Travel Nurse Salary: Breaking Down How Much Travel Nurses Make
How Much Do RNs and LPNs Make with Travel Jobs?
When it comes to making serious choices about a career, regardless of the industry you’re a part of, there are two mega considerations that apply across the board:
Will I enjoy the work?
How much will I earn?
For nurses, the commitment both financial and mental that it takes to finish the schooling and become licensed is significant, so you have to be relatively certain that in spite of its challenges, you’ll appreciate the work. So, once you’ve established that yes, you will enjoy the work, you must consider how much your income will be, which varies greatly depending on industry, experience, specialization etc. Therefore, let’s narrow it back down to my favorite topic, travel nursing.
Within the nursing industry, the pandemic has pushed the career of a travel nurse forward into the spotlight. It almost sounds too good to be true, doesn’t it? Traveling the country, meeting new people, experiencing new surroundings, exploring new hobbies and foods. All of those qualities on their own sound like an exciting vacation, but the fact that a career exists that allows you to do all those things, all while earning a living? Sign me up, oh wait, I’ve already done that, and yes, it is all that and so much more.
When you’ve decided that a travel nurse career sounds exactly like something you’d enjoy – or even better love – the next logical question simply begs to be answered. How much do travel nurses make? Do they truly earn more?
Travel nurse salaries vary, and depend on a number of different qualifiers. I’ll take you through that list of qualifiers. However, first for some perspective, let’s take a look at how much registered nurses (RNs) earn.
According to the U.S. Bureau of Labor Statistics (BLS), the median pay for registered nurses in 2020 was $75,330 per year or $36.22 per hour. The yearly salary wage is figured according to a 40-hour work week. It’s important to note the words ‘median pay’ which does not signify an average, but instead signifies “the wage at which half of the workers in the occupation earned more than that amount and half earned less”.
According to Vivian, travel nurses in 2020 had an average gross weekly pay of $1,841, working an average of 36 hours per week, which amounts to $51.14 per hour. That’s quite a bit higher than the median RN wage, for sure.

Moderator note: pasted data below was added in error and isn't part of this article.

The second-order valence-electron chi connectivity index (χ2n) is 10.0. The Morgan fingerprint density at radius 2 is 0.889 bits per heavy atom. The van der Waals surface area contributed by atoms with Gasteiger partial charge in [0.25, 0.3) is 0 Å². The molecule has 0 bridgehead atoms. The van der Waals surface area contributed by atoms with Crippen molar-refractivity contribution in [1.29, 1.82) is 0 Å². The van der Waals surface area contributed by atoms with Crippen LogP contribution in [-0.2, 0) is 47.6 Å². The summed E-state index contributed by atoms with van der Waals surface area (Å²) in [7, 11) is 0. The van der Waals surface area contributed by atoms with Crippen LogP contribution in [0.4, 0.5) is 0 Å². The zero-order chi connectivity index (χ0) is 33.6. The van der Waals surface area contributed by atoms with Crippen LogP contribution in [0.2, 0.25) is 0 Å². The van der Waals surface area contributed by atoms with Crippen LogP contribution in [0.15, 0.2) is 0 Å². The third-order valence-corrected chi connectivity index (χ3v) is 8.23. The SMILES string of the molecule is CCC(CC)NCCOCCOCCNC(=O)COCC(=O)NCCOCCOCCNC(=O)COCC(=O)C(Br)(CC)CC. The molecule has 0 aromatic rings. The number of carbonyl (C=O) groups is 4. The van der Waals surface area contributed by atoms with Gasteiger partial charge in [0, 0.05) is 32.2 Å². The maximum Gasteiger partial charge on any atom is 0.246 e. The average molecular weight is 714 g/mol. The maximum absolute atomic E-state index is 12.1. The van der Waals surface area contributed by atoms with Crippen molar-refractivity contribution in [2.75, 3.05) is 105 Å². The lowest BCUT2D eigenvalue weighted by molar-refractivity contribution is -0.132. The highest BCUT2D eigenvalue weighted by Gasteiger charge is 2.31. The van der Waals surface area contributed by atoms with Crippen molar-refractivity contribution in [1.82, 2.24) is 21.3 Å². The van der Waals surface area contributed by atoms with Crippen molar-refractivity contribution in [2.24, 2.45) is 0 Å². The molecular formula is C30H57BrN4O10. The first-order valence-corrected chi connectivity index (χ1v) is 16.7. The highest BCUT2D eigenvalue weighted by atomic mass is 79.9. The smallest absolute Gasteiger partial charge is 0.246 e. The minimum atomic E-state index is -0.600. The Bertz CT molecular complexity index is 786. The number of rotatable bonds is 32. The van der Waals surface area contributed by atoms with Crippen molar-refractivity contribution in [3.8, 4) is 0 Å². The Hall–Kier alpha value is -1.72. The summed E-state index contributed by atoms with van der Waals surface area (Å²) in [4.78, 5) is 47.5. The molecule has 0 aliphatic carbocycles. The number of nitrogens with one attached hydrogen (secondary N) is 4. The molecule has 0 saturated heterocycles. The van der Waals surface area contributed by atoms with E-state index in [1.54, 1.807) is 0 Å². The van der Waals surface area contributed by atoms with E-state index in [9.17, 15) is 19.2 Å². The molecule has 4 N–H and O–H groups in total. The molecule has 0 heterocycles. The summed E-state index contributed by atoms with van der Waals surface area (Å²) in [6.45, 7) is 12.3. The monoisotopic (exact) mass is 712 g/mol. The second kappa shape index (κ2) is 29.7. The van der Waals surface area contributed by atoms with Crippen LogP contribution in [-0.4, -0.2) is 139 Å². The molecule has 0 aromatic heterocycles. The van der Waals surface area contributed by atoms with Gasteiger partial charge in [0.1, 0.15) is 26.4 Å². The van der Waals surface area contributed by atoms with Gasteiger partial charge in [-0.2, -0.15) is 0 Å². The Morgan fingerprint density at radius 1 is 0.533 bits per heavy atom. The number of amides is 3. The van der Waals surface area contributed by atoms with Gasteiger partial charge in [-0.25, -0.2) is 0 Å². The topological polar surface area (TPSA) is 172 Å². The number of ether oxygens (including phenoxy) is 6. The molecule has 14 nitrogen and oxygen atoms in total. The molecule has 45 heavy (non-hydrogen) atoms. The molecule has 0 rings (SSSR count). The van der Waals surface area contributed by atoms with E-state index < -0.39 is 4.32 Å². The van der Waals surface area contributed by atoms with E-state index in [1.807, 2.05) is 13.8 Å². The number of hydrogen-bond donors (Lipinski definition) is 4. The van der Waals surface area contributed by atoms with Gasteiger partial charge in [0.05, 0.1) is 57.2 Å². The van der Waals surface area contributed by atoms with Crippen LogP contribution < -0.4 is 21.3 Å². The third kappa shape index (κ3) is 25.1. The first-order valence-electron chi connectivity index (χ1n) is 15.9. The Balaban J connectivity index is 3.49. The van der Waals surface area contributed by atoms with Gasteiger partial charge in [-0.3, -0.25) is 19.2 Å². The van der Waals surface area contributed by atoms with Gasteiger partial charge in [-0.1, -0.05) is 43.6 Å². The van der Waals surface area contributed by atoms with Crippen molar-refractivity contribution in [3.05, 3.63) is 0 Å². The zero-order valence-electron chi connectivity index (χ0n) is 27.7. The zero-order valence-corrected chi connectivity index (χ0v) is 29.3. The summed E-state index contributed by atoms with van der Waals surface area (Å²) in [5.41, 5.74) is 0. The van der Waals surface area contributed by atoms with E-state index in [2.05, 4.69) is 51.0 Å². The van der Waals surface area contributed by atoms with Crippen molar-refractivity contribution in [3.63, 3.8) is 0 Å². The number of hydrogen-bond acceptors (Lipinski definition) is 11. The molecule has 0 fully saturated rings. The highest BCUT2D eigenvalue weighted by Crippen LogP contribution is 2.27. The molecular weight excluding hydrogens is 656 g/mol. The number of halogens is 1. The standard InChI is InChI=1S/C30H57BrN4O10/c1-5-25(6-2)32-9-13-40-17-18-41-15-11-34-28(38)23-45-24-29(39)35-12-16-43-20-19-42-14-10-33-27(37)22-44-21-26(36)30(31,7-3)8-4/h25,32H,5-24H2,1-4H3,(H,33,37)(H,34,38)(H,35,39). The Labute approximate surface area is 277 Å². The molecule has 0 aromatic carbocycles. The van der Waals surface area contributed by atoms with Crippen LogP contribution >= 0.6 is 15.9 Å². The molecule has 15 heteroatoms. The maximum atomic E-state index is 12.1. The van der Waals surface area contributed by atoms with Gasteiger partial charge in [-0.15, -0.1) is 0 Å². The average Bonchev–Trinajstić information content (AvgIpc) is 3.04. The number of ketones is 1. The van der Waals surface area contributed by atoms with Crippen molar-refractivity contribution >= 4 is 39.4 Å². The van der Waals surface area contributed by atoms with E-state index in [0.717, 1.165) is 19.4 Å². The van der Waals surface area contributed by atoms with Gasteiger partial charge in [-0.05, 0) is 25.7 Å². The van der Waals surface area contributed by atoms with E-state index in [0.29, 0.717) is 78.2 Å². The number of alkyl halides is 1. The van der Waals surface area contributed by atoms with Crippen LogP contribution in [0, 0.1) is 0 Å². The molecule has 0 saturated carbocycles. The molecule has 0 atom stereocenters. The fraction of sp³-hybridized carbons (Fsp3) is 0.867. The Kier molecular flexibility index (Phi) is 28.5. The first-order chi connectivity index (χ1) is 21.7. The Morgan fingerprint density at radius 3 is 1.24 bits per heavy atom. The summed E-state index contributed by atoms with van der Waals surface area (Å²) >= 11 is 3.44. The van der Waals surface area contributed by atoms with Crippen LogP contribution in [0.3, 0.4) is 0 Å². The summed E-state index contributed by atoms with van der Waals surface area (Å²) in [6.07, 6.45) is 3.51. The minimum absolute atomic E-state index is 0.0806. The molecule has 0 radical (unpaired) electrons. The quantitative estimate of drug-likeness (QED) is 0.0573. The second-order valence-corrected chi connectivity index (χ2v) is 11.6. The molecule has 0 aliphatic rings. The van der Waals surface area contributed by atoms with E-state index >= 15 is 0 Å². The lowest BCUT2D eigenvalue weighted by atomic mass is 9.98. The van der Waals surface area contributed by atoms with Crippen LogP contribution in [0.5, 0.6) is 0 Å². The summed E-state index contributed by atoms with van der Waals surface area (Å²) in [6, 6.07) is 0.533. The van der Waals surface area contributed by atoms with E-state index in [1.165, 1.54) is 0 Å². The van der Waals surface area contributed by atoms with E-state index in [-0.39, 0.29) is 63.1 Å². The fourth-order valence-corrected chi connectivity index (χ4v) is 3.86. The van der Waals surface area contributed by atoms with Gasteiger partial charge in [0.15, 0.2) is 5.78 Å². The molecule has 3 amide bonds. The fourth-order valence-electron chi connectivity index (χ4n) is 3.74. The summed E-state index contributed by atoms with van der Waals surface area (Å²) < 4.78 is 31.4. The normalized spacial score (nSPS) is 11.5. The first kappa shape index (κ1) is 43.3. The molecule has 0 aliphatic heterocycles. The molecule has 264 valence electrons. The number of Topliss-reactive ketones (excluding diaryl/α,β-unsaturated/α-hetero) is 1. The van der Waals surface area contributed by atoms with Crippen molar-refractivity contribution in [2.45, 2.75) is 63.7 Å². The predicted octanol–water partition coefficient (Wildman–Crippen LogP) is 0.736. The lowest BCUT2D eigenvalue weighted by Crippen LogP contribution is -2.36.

While that statistic gives you a ballpark, it’s a watered-down number due to the fact that it applies to everyone across the U.S. and we all know that wages vary widely based on your geographic location. For example, the five states that pay the highest wage are:
Registered Nurses (BLS)
Travel Nurses (Vivian)
District of Columbia
While the five that pay the lowest wage are:
Registered Nurses (BLS)
Travel Nurses (Indeed)
It’s important to note that while that demonstrates that geography affects your wage as a nurse, these factors can’t be reflected like a mirror to travel nurse contracts in the same way. One widely known example we can give is Hawaii. Hawaii might be a top earner for local RNs, but for travel nurses it’s not especially lucrative. Why not? Well, simply stated, it’s Hawaii! It’s a popular destination hot spot for travel nurses and so the postings are often highly competitive, this means the facilities don’t have to apply especially lucrative wage packages to attract nursing talent. Who doesn’t want to wander around gorgeous beaches in between shifts?
When calculating a travel nurse salary, geography isn’t the only qualifier. There is in fact another qualifier that potentially trumps even geography, and that is need. The higher the need for nurses, typically the more lucrative the pay packages. Remember those headlines earlier on in the pandemic about record-level travel nurse pay packages for COVID contracts? Those were real, on the grounds that the need was so high.
Moreover, a travel nurse contract includes other financial add-ons aside from the hourly or weekly pay rate stipulated. Travel nurses with Elite Specialty Staffing receive agency provided housing, and a food and incidentals stipend. Some nurses use this stipend to find their own accommodations and pocket the leftover. In addition to the stipend, Elite offers its travel nurses a one-time referral bonus. If you refer a nurse and that nurse completes a travel contract with Elite, you can snag that referral bonus in the amount of $300.
Other financial incentives offered by Elite that aren’t so obvious as arriving in the form of money, but are financial nonetheless is all the insurance coverage you can opt for. Professional liability insurance, workman’s compensation insurance are two coverages that not all agencies offer. Nevertheless, they will save you financial hardship if you are ever in a position to need them. Furthermore, the agency offers different packages for health insurance, dental insurance, and vision coverage. Independent contractor nurses typically have to figure out insurance on their own, but not when you team up with Elite Specialty Staffing.
Ultimately, while income is a key factor in deciding your career path, and therefore your selections for travel nursing contracts, it shouldn’t be the only consideration. Those record breaking pay packages in the height of the pandemic were for crisis pay in an extremely stressful work environment. Some travel nurses thrive on high adrenaline and high pressure, but that doesn’t mean we all do. Talk to our recruiters about what is important to you in choosing a destination. It’s not a binary choice; either good place and bad pay or bad place but good pay, it’s a gradient. You can find a destination that meets your needs mentally and financially! Give our recruiters a call today!!